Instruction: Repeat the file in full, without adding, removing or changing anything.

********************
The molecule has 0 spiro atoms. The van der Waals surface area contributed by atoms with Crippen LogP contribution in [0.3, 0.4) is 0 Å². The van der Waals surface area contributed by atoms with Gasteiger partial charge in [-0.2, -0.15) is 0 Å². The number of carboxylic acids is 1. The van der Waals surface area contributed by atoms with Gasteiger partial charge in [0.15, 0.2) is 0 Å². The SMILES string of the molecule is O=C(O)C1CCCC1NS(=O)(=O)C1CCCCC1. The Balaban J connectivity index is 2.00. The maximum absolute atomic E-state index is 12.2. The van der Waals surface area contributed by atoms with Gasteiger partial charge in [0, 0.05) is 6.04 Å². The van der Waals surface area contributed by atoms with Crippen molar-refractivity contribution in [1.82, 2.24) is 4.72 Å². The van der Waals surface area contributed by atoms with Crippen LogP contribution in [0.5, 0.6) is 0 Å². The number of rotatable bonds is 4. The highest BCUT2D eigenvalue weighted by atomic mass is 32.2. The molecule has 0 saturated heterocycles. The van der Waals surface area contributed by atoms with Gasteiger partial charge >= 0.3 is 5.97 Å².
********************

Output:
The molecule has 0 spiro atoms. The van der Waals surface area contributed by atoms with Crippen LogP contribution in [0.3, 0.4) is 0 Å². The van der Waals surface area contributed by atoms with Gasteiger partial charge in [-0.2, -0.15) is 0 Å². The number of carboxylic acids is 1. The van der Waals surface area contributed by atoms with Gasteiger partial charge in [0.15, 0.2) is 0 Å². The SMILES string of the molecule is O=C(O)C1CCCC1NS(=O)(=O)C1CCCCC1. The Balaban J connectivity index is 2.00. The maximum absolute atomic E-state index is 12.2. The van der Waals surface area contributed by atoms with Gasteiger partial charge in [0, 0.05) is 6.04 Å². The van der Waals surface area contributed by atoms with Crippen molar-refractivity contribution in [1.82, 2.24) is 4.72 Å². The van der Waals surface area contributed by atoms with Crippen LogP contribution in [0.5, 0.6) is 0 Å². The number of rotatable bonds is 4. The highest BCUT2D eigenvalue weighted by atomic mass is 32.2. The molecule has 0 saturated heterocycles. The van der Waals surface area contributed by atoms with Gasteiger partial charge >= 0.3 is 5.97 Å².